Many Heralded the Biden Administration but More Immigration Work is Needed | Opinion

On a recent afternoon my phone rang. On the other end was a woman named Veronica, who explained in Spanish that her friend Lucia recommended contacting me. Veronica was an undocumented immigrant from Mexico and needed help.

I had met Lucia nearly three years ago at a clinic for undocumented immigrants in New York City. She, along with dozens of other asylum seekers, sought legal support, referrals and assistance with asylum applications and court appearances.

Under the tutelage of attorneys and trained volunteers, I filed applications, tracked documentation and made calls to organizations offering free legal representation. Along the way, I learned details of these immigrants' stories, including that of Lucia, who had made the agonizing decision to bring her oldest daughter to the United States, leaving two younger children in Mexico in her parents' care while she pled asylum from an abusive spouse. For months, we tried unsuccessfully to secure an attorney who would represent her in her initial hearing. Every pro bono lawyer in the city was overwhelmed. I sometimes saw these same lawyers hustling along 6th Avenue in Manhattan, phone to ear, scribbling frantically on scraps of paper.

Lucia called me before her master calendar hearing—the preliminary appearance before an immigration judge to determine what form of relief she was seeking and to set future deadlines and hearing dates. She was terrified that, as had happened recently to an acquaintance, ICE officials would arrest her at the courthouse. She called again before her merit hearing.

Mid-pandemic, she was weighing the risk of catching COVID on the subway with possible arrest if she missed court. That hearing was postponed indefinitely and Lucia called a third time, unsure how to ascertain the rescheduled date. That same predicament was why, months later, Veronica sought my advice.

Immigration advocates heralded the arrival of the Biden administration and its commitment to immigrants' rights, but the crisis is far from over. To be clear, the word crisis does not apply to some mythical surge of migrants at the border but to the challenges facing those bottle-necked in the throes of an inadequate immigration system and the root causes motivating migration in the first place. Millions of immigrants, Lucia and Veronica among them, languish in the system, awaiting a verdict that will either grant them asylum or deport them to their home countries. Thousands more bide time in holding facilities throughout the U.S.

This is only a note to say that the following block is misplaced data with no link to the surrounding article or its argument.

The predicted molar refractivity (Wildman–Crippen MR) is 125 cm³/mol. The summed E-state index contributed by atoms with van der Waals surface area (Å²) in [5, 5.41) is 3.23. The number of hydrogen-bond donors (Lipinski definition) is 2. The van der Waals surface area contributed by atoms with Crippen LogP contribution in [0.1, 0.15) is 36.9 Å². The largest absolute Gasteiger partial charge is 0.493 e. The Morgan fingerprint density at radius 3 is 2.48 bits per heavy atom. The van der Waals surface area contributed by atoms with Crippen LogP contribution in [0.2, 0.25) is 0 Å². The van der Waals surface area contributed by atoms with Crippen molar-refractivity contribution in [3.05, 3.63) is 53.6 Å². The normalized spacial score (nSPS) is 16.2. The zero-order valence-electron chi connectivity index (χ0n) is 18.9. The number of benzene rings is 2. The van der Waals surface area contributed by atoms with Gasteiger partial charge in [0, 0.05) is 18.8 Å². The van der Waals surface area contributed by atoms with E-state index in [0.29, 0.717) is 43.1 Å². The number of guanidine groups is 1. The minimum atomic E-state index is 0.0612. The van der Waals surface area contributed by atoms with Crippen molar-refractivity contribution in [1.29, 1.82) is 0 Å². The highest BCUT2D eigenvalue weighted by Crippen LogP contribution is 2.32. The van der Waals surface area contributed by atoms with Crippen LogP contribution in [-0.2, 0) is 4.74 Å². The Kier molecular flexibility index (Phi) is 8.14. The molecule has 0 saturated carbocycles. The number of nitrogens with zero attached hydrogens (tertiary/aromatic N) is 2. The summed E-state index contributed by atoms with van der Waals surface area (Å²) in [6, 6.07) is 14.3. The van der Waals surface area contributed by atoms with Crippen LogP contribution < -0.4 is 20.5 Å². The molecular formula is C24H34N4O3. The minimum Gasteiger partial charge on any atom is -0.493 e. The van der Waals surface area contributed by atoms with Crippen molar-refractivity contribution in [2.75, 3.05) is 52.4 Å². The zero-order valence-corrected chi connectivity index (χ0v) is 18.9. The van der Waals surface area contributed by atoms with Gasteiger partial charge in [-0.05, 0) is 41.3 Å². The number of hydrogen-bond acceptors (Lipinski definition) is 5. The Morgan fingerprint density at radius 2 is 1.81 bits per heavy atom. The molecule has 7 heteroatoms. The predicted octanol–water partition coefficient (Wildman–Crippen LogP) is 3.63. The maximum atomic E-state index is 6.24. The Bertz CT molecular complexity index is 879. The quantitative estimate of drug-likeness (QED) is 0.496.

I visited detention centers under the auspices of The Center for Human Rights & Constitutional Law (CHRCL), which represents all minors detained under the Flores Settlement Agreement. CHRCL is the only non-governmental organization authorized to visit every detention site holding children and to monitor the government's compliance with the Flores Settlement. The settlement sets standards for the humane treatment, detention and prompt release of immigrant children in federal custody.

Despite stipulations that children must be released "without unnecessary delay" to an appropriate sponsor, whether that is a parent, relative, or parental designee, I interviewed children who ranged in age from single digits through 17, primarily from Mexico and Central America, who were in custody upwards of nine months. Many of these children had relatives in the United States, yet deliberate, bureaucratic delays meant they spent far longer than necessary in institutional settings, where contact with family was limited to two, 20 minute calls per week. Every movement was monitored by staff, and sweatshirts and sneakers were devoid of laces, a preventative measure to ward off potential suicide attempts.

When I recounted these observations to a group of conservative-leaning businessmen at a pre-COVID gathering, they—who had just been exchanging false, right wing media-informed proclamations on immigration—fell silent.

"What do we do?" one of them finally asked. "What do you suggest we do?"

Effective immigration reform must address multiple issues, including:

—Developing an orderly process for managing asylum seekers and addressing the humanitarian crisis at the border;

—Shifting the narrative to dispel immigration myths and misinformation;

—Coordinating with the global community to resolve the root causes of migration;

—Rescinding barriers to immigration due to religion, country of origin, or LGBTQ+ status;

—Decriminalizing undocumented immigration status;

—Providing educational and employment opportunities and a path to citizenship for Dreamers and Temporary Protected Status holders;